I truly believed there was no other like Master O. He was a limitless kind of person. Full of mad love. And this amazing soul brilliance that I had never seen in any other human being.
I used to see the picture every day. Every time I had to look at my screen, which was nearly all the time I was awake. I felt a kind of warmth emanate from it. It was as if he was there standing behind me smelling of that sweet scented tobacco—the kimaam that lingered on much after it had been absorbed by the mouth. I have no idea why I associated that smell with him. Perhaps it was a smell I remembered from my childhood, from my grandfather.
It was the greatest day of my life. Meeting Master O. It was like meeting God. I had never to spoken him before. And now I was going to interview him.
My hands were cold and slippery. But I felt this heat around my head, like the slow burn of a summer afternoon.
I was alone in the studio. I used to do that before my interviews. Thinking about my opening line. The ‘hook’ that would get everyone’s attention. Except that it was not going to be like the other interviews, where opening lines would work.
I had messages written to Master O that I had never sent. In each of them I was describing to him incidents from my life that were like those in his. Or at least I thought they were. Some of them he talked about in '10 Steps To The Long Shadowland’.
It was a process, he said in the book, of getting over yourself.
The Long Shadowland was a place inside us where our shadows grew bigger than our selfish selves and then they began talking to us. They started telling us about things from the past that we had forgotten. The Long Shadowland was a beautiful and amazing place.
I had prints of my messages for the interview. But I got cold feet. I mean, the reason why a secret admirer kept himself secret was because he feared his admiration. It was an unreasonable fear but it was stubborn and almost impossible to get rid of.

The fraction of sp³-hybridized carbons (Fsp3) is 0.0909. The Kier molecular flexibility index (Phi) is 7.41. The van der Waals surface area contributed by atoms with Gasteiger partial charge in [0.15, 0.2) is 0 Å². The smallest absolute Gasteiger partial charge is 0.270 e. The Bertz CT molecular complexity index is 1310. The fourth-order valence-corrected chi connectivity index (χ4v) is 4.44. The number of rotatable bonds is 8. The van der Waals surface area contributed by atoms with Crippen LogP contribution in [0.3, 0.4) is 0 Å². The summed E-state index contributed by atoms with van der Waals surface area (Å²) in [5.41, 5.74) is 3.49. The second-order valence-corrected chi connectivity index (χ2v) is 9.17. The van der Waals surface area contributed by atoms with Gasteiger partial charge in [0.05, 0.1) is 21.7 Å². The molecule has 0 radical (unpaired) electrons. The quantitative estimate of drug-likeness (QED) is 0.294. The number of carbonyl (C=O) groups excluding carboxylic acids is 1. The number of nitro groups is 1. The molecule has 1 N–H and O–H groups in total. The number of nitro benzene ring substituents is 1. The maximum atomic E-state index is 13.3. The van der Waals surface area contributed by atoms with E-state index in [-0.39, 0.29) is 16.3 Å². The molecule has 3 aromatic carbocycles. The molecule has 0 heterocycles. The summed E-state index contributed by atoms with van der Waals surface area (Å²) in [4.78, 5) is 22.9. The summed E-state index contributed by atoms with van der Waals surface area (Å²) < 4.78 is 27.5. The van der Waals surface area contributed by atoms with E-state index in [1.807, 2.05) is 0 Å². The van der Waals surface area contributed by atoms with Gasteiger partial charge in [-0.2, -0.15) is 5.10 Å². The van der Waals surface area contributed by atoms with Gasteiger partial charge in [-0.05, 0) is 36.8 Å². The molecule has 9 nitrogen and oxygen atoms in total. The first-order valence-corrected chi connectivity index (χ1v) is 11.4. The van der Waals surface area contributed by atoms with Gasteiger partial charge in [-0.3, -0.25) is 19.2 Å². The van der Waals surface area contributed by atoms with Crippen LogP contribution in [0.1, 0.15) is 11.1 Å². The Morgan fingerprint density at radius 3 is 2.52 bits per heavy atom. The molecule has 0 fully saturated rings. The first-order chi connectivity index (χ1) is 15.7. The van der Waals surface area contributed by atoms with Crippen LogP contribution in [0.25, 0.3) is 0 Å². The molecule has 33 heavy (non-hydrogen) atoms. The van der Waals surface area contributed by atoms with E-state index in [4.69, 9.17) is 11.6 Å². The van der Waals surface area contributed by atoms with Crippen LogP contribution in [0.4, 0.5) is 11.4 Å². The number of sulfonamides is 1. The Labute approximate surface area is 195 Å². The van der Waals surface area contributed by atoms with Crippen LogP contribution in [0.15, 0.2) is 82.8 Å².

There was another fear.
The fear that you didn’t know which part of your life he would choose to enter and burn down to ashes. I was scared of the look that he got when he was really seeing you. Seeing not as you were in that moment but as you were and could be in other lifetimes. It was a staggering thing about him. To some people he also chose to tell some of things that he saw. Most others just felt him reading them.
As the time for the interview drew closer I felt it becoming more and more impossible for me to remain my interviewer self. I was worried if I’d be able to even open my mouth in front of him. I felt as if I was sitting on a rocket that was about to blast off into space, into the vast unknown. Some place totally alien even to my imagination and inner life that it made me both scared and excited.
Eleven minutes before the interview, the producer entered the studio. He seemed worried. Maybe some hackers had blocked Master O’s entry into our building, I was thinking. Or maybe he had gone into the Eye.
“What the fuck!?” I asked.
“You won’t believe it,” he shouted excitedly as he walked towards me. Then he screamed in my ear: “The Baulker-Stalker people are blocking his entry,” he paused to check my reaction, “they’ve made a human chain around our building!” The producer was a serious guy, I knew he wouldn’t be joking, even though we had jokingly anticipated a Baulker-Stalker protest.
Then he burst out laughing. “I am just messing with you,” he said. I could believe anything at that moment.
“Master O should be here any moment,” he said as he left the studio. I nodded vigorously and began to put on my ear piece and mic.
I had imagined a moment like that many times in my life. Sitting across Master O and listening to him.
Yet, despite all the love I had for him I never became a cousin. I always thought them too clingy, and preachy. And annoyingly persistent. They did him much disservice, I thought.
I loved the man but I had problems with his groupies. The cousins didn’t seem to live in the realm of reason. They were like a school of fish following the big fish: going where it was going, turning where it turned. I on the other hand was like a mosquito circling Master O from so far away that I was invisible to him.